MINNEAPOLIS — Supervalu  here said Thursday it is rethinking its aggressive price-reduction efforts and weighing a more "holistic" approach to value.
The revised effort comes as Supervalu posted a loss of $111 million in the fiscal second quarter on a 4.6% decline in sales, to $8 billion. Same-store sales in the company’s retail food division fell 4.3% for the quarter, and same-store sales in the Save-A-Lot division were down 3.7%.
The loss for the 12-week quarter, which ended Sept. 8, was mostly due to non-cash charges for asset impairment and previously announced store closures. The operating loss in the quarter totaled $41 million, vs. operating income of $216 million in the year-ago quarter. Net income was $60 million in the year-ago period.
Retail segment sales were down 7.3% to $5.2 billion, due in part to the disposition of fuel centers, which added about $158 million in sales last year.
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Wayne Sales, Supervalu’s chairman, president and chief executive officer, said the company was “pleased with the initial results” of its price investments in the Jewel-Osco division in Chicago, but he added that Supervalu is “assessing its on-going approach to price investments, its value proposition and how it goes to market.”
“We're developing strategic plans that will help differentiate our stores and build upon our strengths, our people, products, our services and our convenient locations, so that we can begin to attract customers back to our stores,” he said. “Competitive pricing is only one component of articulating a total value proposition and delighting our customers and keeping them coming back to our stores."
He noted that about 90 basis points of the same-store sales decline was a result of strategic lowering of prices and increasing promotional activity.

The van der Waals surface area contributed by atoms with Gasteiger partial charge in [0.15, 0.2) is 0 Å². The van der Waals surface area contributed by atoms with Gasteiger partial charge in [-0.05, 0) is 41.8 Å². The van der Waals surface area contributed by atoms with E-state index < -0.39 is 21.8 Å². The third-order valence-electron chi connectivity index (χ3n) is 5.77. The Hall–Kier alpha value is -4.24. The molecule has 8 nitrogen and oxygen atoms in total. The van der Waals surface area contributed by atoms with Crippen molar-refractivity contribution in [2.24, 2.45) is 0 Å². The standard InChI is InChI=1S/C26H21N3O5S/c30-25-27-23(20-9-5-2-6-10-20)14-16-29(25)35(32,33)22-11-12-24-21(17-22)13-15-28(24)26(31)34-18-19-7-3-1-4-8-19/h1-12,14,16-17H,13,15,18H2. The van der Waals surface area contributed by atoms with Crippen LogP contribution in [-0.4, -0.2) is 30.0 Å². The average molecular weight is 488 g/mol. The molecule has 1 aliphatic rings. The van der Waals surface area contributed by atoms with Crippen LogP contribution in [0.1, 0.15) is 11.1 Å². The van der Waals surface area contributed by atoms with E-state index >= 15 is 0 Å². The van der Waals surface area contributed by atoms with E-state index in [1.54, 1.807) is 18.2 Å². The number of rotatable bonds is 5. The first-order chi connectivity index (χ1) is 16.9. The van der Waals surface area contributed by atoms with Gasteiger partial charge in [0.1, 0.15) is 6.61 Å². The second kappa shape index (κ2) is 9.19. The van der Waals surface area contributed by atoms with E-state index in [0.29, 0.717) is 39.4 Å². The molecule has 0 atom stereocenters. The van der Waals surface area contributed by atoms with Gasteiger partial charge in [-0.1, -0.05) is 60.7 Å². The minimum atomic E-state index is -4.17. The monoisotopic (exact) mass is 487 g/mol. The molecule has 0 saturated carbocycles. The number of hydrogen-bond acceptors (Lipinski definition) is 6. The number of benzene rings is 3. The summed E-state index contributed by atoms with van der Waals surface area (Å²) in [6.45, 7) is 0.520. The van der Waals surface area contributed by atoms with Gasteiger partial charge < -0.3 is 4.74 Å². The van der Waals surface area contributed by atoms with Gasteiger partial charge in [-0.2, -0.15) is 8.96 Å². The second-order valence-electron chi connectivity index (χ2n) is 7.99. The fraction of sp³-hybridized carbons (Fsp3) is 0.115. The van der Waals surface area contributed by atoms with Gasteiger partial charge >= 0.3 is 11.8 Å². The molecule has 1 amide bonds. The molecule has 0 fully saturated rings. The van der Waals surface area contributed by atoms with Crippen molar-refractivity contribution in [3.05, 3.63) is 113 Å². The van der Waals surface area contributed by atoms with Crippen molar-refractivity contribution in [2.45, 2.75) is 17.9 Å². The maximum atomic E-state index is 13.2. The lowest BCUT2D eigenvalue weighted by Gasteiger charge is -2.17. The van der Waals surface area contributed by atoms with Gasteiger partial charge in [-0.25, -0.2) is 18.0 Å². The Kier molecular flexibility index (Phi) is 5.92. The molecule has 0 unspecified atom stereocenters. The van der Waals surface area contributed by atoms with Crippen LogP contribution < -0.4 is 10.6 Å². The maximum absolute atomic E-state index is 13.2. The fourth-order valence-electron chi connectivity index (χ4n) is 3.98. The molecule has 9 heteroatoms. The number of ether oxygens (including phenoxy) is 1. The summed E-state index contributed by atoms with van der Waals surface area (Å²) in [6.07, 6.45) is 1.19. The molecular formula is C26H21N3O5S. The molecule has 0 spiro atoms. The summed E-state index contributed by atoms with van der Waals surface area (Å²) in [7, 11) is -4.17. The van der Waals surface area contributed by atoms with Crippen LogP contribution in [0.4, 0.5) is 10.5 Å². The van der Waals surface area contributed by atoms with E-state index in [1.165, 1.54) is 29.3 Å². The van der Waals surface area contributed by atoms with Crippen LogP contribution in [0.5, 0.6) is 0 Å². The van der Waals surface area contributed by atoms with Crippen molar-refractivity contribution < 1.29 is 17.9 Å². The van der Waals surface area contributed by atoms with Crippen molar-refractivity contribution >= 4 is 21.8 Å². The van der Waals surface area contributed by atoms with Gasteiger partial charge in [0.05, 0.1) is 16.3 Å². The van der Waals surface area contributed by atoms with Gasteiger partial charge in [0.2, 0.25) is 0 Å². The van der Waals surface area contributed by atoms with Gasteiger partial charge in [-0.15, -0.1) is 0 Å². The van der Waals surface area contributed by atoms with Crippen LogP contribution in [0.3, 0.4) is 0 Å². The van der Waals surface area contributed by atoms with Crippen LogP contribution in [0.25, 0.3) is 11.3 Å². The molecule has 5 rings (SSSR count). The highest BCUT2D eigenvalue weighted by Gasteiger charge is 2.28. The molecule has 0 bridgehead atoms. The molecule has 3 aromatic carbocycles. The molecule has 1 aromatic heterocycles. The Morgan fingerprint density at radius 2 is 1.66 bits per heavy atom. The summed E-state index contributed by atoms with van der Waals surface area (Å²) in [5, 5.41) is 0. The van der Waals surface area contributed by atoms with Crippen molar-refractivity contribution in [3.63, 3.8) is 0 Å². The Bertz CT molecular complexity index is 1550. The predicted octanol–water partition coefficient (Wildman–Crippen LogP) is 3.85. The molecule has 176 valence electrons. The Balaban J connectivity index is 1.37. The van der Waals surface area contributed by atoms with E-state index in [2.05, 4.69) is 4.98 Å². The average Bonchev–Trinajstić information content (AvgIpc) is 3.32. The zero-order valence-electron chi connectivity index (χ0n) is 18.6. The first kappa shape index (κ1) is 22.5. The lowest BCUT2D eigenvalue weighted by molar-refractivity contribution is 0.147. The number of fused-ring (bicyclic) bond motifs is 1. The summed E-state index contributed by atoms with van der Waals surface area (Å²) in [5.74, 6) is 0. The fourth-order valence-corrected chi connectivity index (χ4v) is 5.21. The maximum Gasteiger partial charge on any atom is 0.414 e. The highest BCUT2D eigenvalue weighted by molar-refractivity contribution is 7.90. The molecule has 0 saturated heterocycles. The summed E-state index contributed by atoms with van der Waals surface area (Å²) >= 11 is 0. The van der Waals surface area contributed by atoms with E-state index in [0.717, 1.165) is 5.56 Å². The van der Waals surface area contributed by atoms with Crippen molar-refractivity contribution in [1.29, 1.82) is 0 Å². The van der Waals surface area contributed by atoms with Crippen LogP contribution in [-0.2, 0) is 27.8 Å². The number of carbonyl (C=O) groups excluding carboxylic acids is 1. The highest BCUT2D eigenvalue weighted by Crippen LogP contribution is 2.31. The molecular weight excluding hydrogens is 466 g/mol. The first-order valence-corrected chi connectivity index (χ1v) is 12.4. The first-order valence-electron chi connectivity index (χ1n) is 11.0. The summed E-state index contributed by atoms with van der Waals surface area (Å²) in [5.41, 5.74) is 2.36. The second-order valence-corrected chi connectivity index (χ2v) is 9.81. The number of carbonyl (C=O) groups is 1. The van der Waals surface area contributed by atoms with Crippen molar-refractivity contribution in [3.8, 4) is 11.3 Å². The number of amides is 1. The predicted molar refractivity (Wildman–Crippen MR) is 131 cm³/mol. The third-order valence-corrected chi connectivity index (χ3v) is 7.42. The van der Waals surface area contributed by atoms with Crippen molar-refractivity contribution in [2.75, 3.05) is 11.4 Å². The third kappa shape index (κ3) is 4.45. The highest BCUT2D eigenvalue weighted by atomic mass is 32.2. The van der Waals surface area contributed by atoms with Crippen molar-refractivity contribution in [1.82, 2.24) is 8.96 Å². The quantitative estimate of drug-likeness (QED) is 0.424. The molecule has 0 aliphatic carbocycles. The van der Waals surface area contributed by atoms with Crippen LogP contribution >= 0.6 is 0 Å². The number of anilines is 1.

The Save-A-Lot limited-assortment store division posted operating earnings of $18 million for the quarter, including $16 million in pre-tax charges primarily related to store closure costs. Excluding those costs, operating earnings were $34 million, vs. $50 million a year ago. Sales were up 0.1%, to $973 million. The same-store sales were weakest in the corporate stores, largely driven by customer count erosion, Sales explained.
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“As we are doing with the retail food stores, we are taking a fresh look at our strategic initiatives to ensure ourselves that we are taking the appropriate steps to drive this business forward. The team has been testing several traffic-driving ideas in one market that is showing an encouraging initial results and which we plan to implement more broadly in the coming quarters.”
In the company’s wholesaling division serving independent retailers, operating earnings were down about 10.7%, to $50 million, on a sales increase of about 1.1%, to $1.87 billion.
In addition, Supervalu said it has named Janel Haugarth to lead its independent business organization, succeeding Leon Bergmann, who is leaving the company effective Oct. 19. Haugarth is a 35-year veteran of the company who led the supply chain services division from 2006-2011 and was the executive vice president of merchandising and logistics from 2011-2012. Bergmann joined the company in January 2011 as group vice president of independent sales, marketing and merchandising and was named president of the organization in July of that year.
The company also confirmed reports that it had received “indications of interest and is in active dialogue with several parties” related to its strategic review for the potential sale of assets.
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